COVID-19 Vaccines: Can the government mandate COVID-19 vaccination?

Law Logo
Published 2020-08-06

 

The faculty in the Center for Health & Pharmaceutical Law continue to work closely with law students who are researching COVID-19 topics. We are pleased to bring you this ongoing series, which includes articles that the students have written based on their research. In her third article, Jessica Kriegsfeld explores whether the government can mandate a COVID-19 vaccine once it is available to be distributed. She consulted with Professor Carl Coleman, Professor Angela Carmella, and Professor Jennifer Oliva on her research.


Jessica Kriegsfeld

Jessica Kriegsfeld is a J.D. Candidate in the Class of 2022 at Seton Hall University School of Law. She has an undergraduate degree in Public Health Sciences from the University of Massachusetts-Amherst. She is writing a series of articles on COVID-19 vaccines.

 

 

The World Health Organization (WHO) confirms public and private companies are developing nearly 150 potential COVID-19 vaccines worldwide. Michael Mina, an infectious disease specialist at Harvard’s School of Public Health, suggests a COVID-19 vaccine will not produce “sterilizing immunity,” meaning the vaccine will not prevent infection entirely. A COVID-19 vaccine will more likely offer incomplete or short-lived protection.

A vaccine with incomplete protection would demonstrate partial effectiveness by reducing the effects of severe COVID-19 reactions but would do little to help mild or asymptomatic cases. A short-lived vaccine would help produce COVID-19 antibodies, but these antibodies would be impermanent, require a booster vaccine, and fail to offer lifelong immunity. Incomplete protection and short-lived immunity, though not an absolute preventative measure, would still be a “huge step forward” to reduce mortality rates.

A vaccine may not be the “magic bullet” that immediately allows us to return to life before COVID-19, but a vaccine may lead us closer to the 70% of the world population that needs to develop immunity to COVID-19 to stop the pandemic. The WHO listed “vaccine hesitancy” as one of the ten major threats to global public health. A recent poll supports this hesitancy by indicating 50% of the people in the United States would refuse an initial COVID-19 vaccine when it is developed. Some people are worried the “frenetic” pace of vaccine development could increase the risk of a vaccine being ineffective or having harmful side effects. The title of the United States vaccine initiative, “Operation Warp Speed,” does not help to subdue these concerns. Damon Centola, a sociologist at the University of Pennsylvania, explains social media posts that create debate about vaccine safety also make people think doing nothing is safer than a vaccine.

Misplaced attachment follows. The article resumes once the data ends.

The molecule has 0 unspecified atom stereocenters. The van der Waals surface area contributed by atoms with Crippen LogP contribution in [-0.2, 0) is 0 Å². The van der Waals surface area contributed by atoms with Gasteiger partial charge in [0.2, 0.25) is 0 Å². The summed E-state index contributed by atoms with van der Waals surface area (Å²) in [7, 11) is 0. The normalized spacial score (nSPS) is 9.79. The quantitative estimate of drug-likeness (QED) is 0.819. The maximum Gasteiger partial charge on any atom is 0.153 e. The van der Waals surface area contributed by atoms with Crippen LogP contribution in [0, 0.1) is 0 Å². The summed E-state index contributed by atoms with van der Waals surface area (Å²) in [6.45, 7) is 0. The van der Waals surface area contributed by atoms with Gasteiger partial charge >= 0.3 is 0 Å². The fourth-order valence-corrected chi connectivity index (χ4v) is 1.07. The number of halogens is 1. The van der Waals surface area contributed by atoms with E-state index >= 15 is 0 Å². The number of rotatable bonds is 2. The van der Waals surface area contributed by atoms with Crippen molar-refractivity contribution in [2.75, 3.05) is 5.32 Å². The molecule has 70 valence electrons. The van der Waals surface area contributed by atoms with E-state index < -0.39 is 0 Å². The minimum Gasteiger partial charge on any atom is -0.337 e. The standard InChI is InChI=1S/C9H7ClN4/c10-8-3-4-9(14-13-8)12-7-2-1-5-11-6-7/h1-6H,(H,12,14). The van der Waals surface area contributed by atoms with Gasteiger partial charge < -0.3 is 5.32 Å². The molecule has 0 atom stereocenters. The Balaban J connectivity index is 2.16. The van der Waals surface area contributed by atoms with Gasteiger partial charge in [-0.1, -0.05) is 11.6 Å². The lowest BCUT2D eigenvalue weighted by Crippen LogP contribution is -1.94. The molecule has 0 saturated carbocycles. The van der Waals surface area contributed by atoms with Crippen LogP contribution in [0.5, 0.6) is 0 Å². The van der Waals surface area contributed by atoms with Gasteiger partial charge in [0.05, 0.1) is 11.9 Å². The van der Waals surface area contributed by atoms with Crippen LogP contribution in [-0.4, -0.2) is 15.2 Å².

The 1905 Supreme Court case Jacobson v. Massachusetts explains the states’ police power to promote general health, safety, and wellness extends to mandatory vaccinations. States can mandate citizens receive vaccinations that will protect the “public health and the public safety.” Jacobson remains relevant precedent for the current pandemic as it has been cited by the Supreme Court as recently as May and July of this year.

All states have established vaccination requirements for schools and daycares barring medical exemptions. Most states provide exemptions for those whose parents object on religious grounds. States are also increasingly passing state healthcare facility vaccination laws to require healthcare workers get vaccinated for certain “vaccine-preventable diseases.” Thirty-two states have mandatory flu vaccination laws for long-term health facility residents. Though the Centers for Disease Control and Prevention (CDC) recommends everyone over the age of six get the flu vaccine each year, states have not mandated adults get the flu vaccine, and 41% of Americans indicate they will not get the flu vaccine this year.

No state has passed laws that require school-aged children or adults to get a COVID-19 vaccine.

No federal laws currently require vaccines for United States residents or for visitors entering the United States, but since many people travel across state lines and internationally, the Army Medicine 2020 Initiative suggests a “unified national approach” to require national COVID-19 vaccination. The Health Law Section of a New York State Bar Association (NYSBA) has also concluded that COVID-19 vaccines should be mandatory for all Americans. The NYSBA task force cited cases demonstrating individuals’ right to refuse medical treatment is not absolute and may be overridden when there is a sufficiently strong government interest.

Any government mandated adult vaccination would be a major and publicly controversial move. Without mandated vaccines, the CDC will likely have to capitalize on initial public enthusiasm for a vaccine to raise “vaccine confidence.” Studies indicate people will place more trust in medical experts when public health situations worsen so dispersing proper educational messaging will be essential to quell any vaccine distrust.


Center for Health & Pharmaceutical Law (logotype)

For more information, please contact: